An Unlikely Life
If at first you don't succeed ...
If Michou Kelley’s life seems remarkable, consider that it was never expected to happen at all.
Marie-Michelle “Michou” Kelley was born in New York City after her mother had left Haiti to provide a better life for her family. “My mother started having babies immediately after getting married. She had five in five years. Then she had seven miscarriages. I was never expected to happen. I was definitely an unexpected miracle. I’m 12 years younger than my nearest sibling.”
Now, on the brink of receiving her Ph.D. in biomedical engineering, Kelley, 49, is looking forward to the next phase of an unlikely life.
During a childhood in which she was routinely physically and emotionally abused, Kelley found an escape in school and dreams of an engineering career. “I was the classic engineering kid,” she explains. “I was forever taking things apart, and all I ever talked about was being an engineer and building things.”
That engineering career seemed attainable, even probable, when Kelley graduated from high school a year early at only 16. College ambitions were derailed however by the death of her godmother and mentor, Dounia or as she affectionately calls her Ninninn.
“She was my oasis in the desert,” recalls Kelley. “I was born at a time when there weren’t a lot of female engineers. And my mother came from a culture where women just didn’t become engineers. Dounia was my role model. She wanted to be an engineer when she was a girl and never had the opportunity. But she understood what I longed for. She encouraged me to find my passion and follow it. I was lost when she died of breast cancer.”
By 19, Kelley was married and had become a mother. For the next four years Kelley went to school off and on for engineering. In 1987 her life was run off track again when her husband abandoned her and their children. Rather than remain in engineering, Kelley knew she had to provide for herself and her children, so she went to San Antonio Community College to become an electronic technician, the closest thing to an electrical engineer she could be. After a few years of hard work, she tried to pick up where she left off with engineering and went back to UTSA in 1997. However, life had more curve balls in store for her, and she was forced to face the unexpected loss of her mother who also died of breast cancer. Once again, it seemed as though her dreams had been put on hold—but never stopped.
Though delayed more than 25 years, Kelley’s dream of a college education couldn’t be denied. She had overcome the loss of her mother and godmother, abandonment of her ex-husband, and struggled with being a single parent. Through it all she knew her dreams might be deferred but always attainable. After returning to UTSA in 2003, she persevered and received her bachelor’s degree in electrical engineering in 2006.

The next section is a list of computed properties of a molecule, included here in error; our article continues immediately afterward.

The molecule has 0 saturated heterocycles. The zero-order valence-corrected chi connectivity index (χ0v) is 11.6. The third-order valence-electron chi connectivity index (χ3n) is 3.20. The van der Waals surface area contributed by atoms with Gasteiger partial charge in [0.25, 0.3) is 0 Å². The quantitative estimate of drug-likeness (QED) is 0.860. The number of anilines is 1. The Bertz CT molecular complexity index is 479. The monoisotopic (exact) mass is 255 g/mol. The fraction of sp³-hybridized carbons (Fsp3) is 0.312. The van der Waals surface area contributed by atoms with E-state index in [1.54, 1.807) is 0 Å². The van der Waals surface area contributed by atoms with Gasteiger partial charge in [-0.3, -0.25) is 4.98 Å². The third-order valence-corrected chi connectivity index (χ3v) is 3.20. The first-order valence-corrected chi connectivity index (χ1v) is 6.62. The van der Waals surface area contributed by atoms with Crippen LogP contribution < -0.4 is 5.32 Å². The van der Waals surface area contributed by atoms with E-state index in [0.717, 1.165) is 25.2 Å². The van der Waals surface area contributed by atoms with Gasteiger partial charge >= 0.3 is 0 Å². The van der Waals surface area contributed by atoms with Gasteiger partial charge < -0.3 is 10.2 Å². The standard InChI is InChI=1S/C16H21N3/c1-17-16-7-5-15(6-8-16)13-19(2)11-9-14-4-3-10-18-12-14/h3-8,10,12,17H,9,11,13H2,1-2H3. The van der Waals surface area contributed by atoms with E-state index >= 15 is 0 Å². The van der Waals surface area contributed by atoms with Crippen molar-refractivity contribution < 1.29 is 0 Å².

Immediately after graduation, she began pursuing her doctoral degree. Kelley’s focus shifted from electrical to biomedical engineering, as she sought to advance medical research. Then she went to Haiti and everything changed. Again.
“My sister and I went to Haiti as translators for a group of medical students working in a very remote area in 2008. This was before the earthquake in 2010, but even then, there was a desperate need for even the most basic medical necessities, things we take completely for granted.”
The change this time wasn’t a delay of study, or anything that could be visibly recognizable. Instead, the change was more of a spiritual awakening.
“When you’re younger you’re sort of chasing the career, trying to break through the glass ceiling and provide for your family. After my trip to Haiti, I began looking for fulfillment. I want to have an impact and change the world.”
Inspired by her tragic losses, Kelley’s doctoral research platform centered on metastatic breast cancer. Her Ph.D. dissertation addresses “Logical Enzyme-Triggered Layer-by-Layer Nanocapsules for Drug Delivery System.” In essence, she’s working on a way to increase the efficiency of chemotherapy treatment for cancer patients while minimizing its side effects.
“The normal way of administering chemotherapy is systemic,” Kelley explains. “It goes all over the body. Today, only .01 percent of the drug being administered gets to where it needs to go. So the technology I’m working on will make these nanoparticles recognize cancer cells and release the drug only to them. That will improve the efficacy of treatment and lessen the side effects of having the chemo drugs throughout the body when they only need to be delivered to certain cells.”
While her research may well have a global impact, Kelley believes she’s already made a mark on a smaller scale.
“My grandchildren have come to the lab with me, the same way my sons did. My grandchildren probably don’t realize it now, but someday, when they’re facing a challenge, they may look back and think, ‘Wait a minute, my Nana did what? If she can do that, I can do this.’
“I broke that cycle of abuse my mother and I experienced. My sons are loving fathers and their children see a lifetime of potential. I’ve already changed the world.”